Paula Stephan (Georgia State University) highlighted “potential research opportunities that will emerge with the growth of the UMETRICS database, including to improve understanding of patterns of innovation; to model how knowledge stocks embedded in human capital contribute to innovation and firm performance; to examine how the type of support relates to the employment outcomes of Ph.D.s.; and to explore the role of social networks, networks between firms and universities, and networks across firms in the placement of graduate students and postdoctoral fellows.”
Workshop proceedings explore the returns to federal investments in the innovation system
Through grants, contracts, and loans, the federal government invests over $140 billion annually in research and development. Most economists agree that public support for research and development is essential given that the private sector—unable to internalize the social benefits—will underinvest in the creation of knowledge that may lead to innovation. Critics have questioned the adequacy of the return on this public investment, arguing that government investment is ineffective, inefficient, and may simply crowd out private investment. Overlaying these issues are questions about the broader impacts of these federal investments on inequality—that is, the distribution of gains from the fruits of innovation.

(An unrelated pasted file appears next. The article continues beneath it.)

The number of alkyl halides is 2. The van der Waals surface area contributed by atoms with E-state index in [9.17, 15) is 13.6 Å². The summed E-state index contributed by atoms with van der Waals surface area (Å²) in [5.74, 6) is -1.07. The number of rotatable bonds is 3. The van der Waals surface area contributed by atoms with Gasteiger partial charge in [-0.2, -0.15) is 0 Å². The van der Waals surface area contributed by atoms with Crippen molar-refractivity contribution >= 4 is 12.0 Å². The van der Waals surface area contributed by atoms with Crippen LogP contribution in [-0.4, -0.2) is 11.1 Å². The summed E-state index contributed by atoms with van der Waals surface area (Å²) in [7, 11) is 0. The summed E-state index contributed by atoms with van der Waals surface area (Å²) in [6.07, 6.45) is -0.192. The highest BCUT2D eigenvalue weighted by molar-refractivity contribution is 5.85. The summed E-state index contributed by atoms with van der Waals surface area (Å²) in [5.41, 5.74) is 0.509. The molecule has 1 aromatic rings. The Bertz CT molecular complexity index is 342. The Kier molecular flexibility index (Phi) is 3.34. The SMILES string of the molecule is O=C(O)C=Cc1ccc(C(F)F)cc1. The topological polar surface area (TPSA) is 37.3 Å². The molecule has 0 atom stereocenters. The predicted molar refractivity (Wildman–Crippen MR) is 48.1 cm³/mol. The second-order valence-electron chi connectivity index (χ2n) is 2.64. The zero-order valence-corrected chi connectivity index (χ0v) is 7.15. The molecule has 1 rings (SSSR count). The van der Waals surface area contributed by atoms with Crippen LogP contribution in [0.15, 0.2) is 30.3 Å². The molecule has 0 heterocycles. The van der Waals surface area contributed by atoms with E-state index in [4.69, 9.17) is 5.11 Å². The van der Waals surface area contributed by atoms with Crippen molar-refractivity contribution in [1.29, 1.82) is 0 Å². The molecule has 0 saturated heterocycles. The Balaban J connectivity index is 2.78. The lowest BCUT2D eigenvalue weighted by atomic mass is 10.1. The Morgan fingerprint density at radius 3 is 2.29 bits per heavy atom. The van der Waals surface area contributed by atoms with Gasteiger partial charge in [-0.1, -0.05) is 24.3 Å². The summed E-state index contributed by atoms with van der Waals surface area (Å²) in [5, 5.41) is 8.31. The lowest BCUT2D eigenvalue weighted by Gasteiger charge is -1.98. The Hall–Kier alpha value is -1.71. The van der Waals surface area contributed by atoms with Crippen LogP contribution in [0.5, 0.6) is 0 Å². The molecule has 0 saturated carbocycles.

On December 15, 2016, the Innovation Policy Forum of the Board on Science, Technology, and Economic Policy held a workshop designed to gather leading researchers to explore the returns to federal investments in the innovation system, which include economic growth, job creation, as well as improved health and quality of life. The workshop was structured into four panels investigating social returns to: (1) federal investments in basic research; (2) federal support to private-sector innovation (which include research and expenditure (R&E) tax credits, small business support, prizes, and the patent system, among other policies); (3) public investments in human capital and supporting infrastructure such as digital infrastructure; and (4) the relationship between innovation, inequality, and social mobility. This publication briefly summarizes the presentations and discussions from the workshop.